Human rights are important in relation to our people, external reputation and supply chain sustainability. We refer to the UN Guiding Principles and support the International Labour Organisation’s (ILO) core conventions on human rights and responsible labour practices.
We continue to be informed by following the evolving expectations on business and in 2016 commissioned our Human Rights Impact Assessment. We continue to evolve our address of business and human rights. Please view our Human Rights Progress Report.
We provide an anti-slavery statement in relation to the UK Modern Slavery Act (2015).
We have a responsibility to respect the human rights of our employees, the communities in which we operate and our business partners, globally.
We do this under the governance of specific employment policies, HR systems and processes, our Code of Conduct and supplier standards. The labour practices we work to uphold are: freedom from child labour and forced labour; health and safety; freedom of association; the right to collective bargaining; non-discrimination; disciplinary practices; working hours; and fair remuneration.
Whilst we operate in a number of countries where human rights are of particular concern our global governance is the same. We respect the need and, as appropriate, facilitate individuals in having access to remedies should human rights be potentially breached. Mechanisms include concern reporting, grievance management and public interest disclosure (whistleblowing).
Child labour is not acceptable. Child labour is defined as work that can harm children’s well-being, hinders their education, development and future livelihood. We refer to the main international and legal instruments which are contained in the Conventions of the International Labour Organisation (ILO) and the Convention on the Rights of the Child (UNCRC).
Addressing child labour is a multi-stakeholder issue. We would like to see labour laws globally aligned to ILO conventions 138 (minimum age for admission to employment and work) and 182 (the worst forms of child labour).
We work with our suppliers to improve supply chain standards and farmer livelihoods. We purchase the majority of our leaf tobacco from third-party suppliers who are mainly part of large international leaf supplying companies. Our tobacco is sourced globally from origins including Brazil, China, India, EU member states and in Sub-Saharan Africa. A small amount of our tobacco is purchased directly principally in Madagascar, Morocco and Laos.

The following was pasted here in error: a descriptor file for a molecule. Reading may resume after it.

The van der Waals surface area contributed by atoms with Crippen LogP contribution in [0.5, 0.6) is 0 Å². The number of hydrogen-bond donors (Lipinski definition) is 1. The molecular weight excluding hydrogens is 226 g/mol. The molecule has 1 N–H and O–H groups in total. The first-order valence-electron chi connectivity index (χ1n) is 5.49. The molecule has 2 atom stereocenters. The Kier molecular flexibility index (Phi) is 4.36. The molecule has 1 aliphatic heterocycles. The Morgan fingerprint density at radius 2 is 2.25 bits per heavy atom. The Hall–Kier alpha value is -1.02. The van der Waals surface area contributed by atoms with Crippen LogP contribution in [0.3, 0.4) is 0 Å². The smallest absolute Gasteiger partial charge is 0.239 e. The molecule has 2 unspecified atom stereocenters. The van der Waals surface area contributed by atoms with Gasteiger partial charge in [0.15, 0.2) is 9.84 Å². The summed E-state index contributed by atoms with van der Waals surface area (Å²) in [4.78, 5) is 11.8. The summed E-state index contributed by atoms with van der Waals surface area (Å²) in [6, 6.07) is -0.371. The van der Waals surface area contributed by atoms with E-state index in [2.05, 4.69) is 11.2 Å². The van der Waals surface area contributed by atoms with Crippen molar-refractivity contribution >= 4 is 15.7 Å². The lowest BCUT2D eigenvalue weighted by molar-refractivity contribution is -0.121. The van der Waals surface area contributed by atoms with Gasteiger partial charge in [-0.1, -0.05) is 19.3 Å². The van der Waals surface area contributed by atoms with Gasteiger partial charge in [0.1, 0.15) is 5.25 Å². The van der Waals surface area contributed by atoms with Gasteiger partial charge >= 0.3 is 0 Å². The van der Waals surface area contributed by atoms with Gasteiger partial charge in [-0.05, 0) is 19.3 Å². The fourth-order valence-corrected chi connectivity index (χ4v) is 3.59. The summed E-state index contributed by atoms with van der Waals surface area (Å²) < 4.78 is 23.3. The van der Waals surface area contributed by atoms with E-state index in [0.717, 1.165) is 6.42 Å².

We address child labour through three main avenues; (i) our leaf supplier programme known as ‘STP’; (ii) our Leaf Partnership Projects and (iii) our support of the Eliminating Child Labour in Tobacco Growing Foundation (ECLT).
ECLT aims to tackle the root causes of child labour by improving access to education and providing alternatives to childhood working. It also has an advocacy role, raising awareness with governments and communities to galvanise positive action.
To read more about how we address the issue of child labour in our agricultural supply chain please click here.
In addition to our Leaf Supplier Programme (STP), we operate a Supplier Qualification Programme for our key non-tobacco materials suppliers. Materials supplied include paper, board, filters, filter tow, foils, films, printed materials and glues.
Suppliers are asked to complete a periodic compliance check. This includes questions on business conduct, environmental management and labour practices. We also encourage our suppliers to evaluate their suppliers and sub-contractors. The programme involves a phased cycle of audits to check against the supplier’s self-assessment. We prioritise audits on the basis of risk assessment, quality and performance.
How we conduct ourselves and our business can have wider impacts for society. Doing business in the right way, having integrity and not tolerating poor behaviour, fraud or bribery, means we contribute positively.
Our people are required to maintain appropriate standards of behaviour, in line with our Code of Conduct, to foster good relationships and prevent harassment. We provide guidance and training to support employees' understanding of expected behaviour, particularly in respect of their business decisions and the Code of Conduct.
We are committed to treating people with respect and support equal opportunities. We expect any employee grievances to be addressed consistently, fairly and in a timely manner.
Concerns can be raised through a number of contacts internally or if preferred employees can use a confidential global helpline, in accordance with our Public Interest Disclosure (whistleblowing) policy.